The graph or other representation of interfaces of registered widgets 200, as maintained by registry 500, may be indicative of the possible communication paths that may be established among widgets 200. That is, such a representation may indicate possible valid configurations in which one widget 200 may generate messages that other widget(s) 200 may receive and react to. In one embodiment, configuration of widgets 200 to actually communicate with one another according to the interface data indicated by registry 500 may be performed separately from the process of registration described above.
Operation of the illustrated embodiment begins in block 700 where two or more widgets 200 are selected to be configured to communicate with one another. For example, in one embodiment, registry 500 may be configured to display the graph or other representation of registered widgets 200 to a user of client 10 via an interactive interface. The user may then select several widgets 200 from the display, for example through mouse gestures, keyboard input or other appropriate input. In another embodiment, registry 500 may be configured to automatically select widgets 200 without user input, for example as part of an automatic configuration routine. In some embodiments, selection of widgets 200 may be constrained by whether the selected widgets 200 can validly communicate with one another according to the representation maintained by registry 500. For example, registry 500 may prevent a user or an automated process from selecting a widget 200 that cannot be interfaced with other selected widgets 200.
After two or more widgets have been selected, registry 500 may notify the selected widgets 200 (block 702). In one embodiment, to perform this notification, registry 500 may convey messages to each of the selected widgets 200 that indicate the identities of each of the selected widgets 200 as well as the types of messages to be exchanged among the selected widgets 200. Generally speaking, the notification may include whatever information is necessary and sufficient to enable at least one of the selected widgets 200 to convey messages to one or more other selected widgets 200. For example, the notification may include an identifier, pointer or address corresponding to a widget 200 that should receive messages from the notified widget, the name of a function call that may be used to convey a message to a recipient widget 200, or any other suitable notification information.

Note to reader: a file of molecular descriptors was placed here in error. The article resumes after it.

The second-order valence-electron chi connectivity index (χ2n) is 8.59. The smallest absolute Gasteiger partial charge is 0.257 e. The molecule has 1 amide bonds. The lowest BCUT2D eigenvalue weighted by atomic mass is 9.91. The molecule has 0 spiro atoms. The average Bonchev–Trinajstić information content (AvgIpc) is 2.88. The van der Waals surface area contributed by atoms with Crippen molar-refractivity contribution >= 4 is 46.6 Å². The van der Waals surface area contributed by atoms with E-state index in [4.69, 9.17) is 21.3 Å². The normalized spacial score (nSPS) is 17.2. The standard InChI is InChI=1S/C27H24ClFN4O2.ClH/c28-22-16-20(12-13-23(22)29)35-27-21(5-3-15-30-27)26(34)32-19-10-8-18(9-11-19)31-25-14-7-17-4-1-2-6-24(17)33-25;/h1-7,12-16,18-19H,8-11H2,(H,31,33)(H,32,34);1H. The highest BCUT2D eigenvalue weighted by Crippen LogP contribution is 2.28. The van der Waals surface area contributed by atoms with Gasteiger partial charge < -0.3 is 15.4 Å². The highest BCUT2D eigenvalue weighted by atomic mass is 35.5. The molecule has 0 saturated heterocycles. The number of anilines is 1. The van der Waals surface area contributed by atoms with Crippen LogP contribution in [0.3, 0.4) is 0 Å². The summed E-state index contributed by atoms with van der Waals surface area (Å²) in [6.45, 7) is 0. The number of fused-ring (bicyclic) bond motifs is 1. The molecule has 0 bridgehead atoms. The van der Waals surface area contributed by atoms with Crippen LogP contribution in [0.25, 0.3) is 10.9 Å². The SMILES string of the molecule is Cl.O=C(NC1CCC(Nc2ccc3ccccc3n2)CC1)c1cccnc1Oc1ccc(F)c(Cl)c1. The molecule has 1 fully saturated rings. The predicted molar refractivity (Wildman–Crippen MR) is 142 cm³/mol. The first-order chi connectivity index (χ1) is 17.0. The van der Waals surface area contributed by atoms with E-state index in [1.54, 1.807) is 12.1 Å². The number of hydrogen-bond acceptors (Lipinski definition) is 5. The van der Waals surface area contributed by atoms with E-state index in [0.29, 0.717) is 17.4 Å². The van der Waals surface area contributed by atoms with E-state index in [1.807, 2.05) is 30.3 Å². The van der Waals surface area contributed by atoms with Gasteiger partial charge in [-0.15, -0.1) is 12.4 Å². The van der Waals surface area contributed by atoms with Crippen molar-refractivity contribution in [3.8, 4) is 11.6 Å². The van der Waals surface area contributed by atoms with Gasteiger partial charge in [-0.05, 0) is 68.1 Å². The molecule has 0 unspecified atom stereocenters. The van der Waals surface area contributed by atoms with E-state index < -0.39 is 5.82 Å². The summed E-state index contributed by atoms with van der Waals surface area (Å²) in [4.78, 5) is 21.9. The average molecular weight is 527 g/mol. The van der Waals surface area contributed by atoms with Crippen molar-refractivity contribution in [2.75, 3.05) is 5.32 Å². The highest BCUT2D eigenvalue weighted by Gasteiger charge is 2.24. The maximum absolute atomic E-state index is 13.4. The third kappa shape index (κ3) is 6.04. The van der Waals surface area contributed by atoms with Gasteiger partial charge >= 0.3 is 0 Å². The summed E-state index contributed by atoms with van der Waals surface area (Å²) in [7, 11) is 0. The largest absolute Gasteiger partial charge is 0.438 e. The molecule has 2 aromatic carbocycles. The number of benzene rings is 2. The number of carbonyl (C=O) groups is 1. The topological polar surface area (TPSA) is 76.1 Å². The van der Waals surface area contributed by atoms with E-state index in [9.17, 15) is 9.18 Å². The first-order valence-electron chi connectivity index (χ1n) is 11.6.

Subsequent to receiving the notification, the selected widgets 200 may communicate with one another according to the selected configuration as indicated by the notification (block 704). For example, a first widget 200 may be capable of generating three types of messages, denoted A, B and C, while a second widget 200 may be capable of receiving and processing two types of messages, C and D. The first widget may be notified that when it generates C-type messages, it should convey them specifically to the second widget 200.
Considering the streaming audio example once again in the context of the peer-to-peer communication model just described, in one embodiment a user may wish to install a customized version of a cover art widget 200 b to replace an existing version of the widget. In one embodiment, upon registering the new cover art widget 200 b with registry 500 (e.g., by downloading the new widget) the user may be presented with an opportunity to configure the existing widgets 200 available on a given page within browser 210. Using any suitable interface technique (e.g., point and click, click and drag, etc.) the user may indicate that the existing streaming audio widget 200 a should be configured to convey song title messages to the new cover art widget 200 b. Once appropriately notified, audio widget 200 a may convey messages to the new cover art widget 200 b when changes to the currently playing audio stream occur, allowing the new cover art widget 200 b to display appropriate corresponding imagery.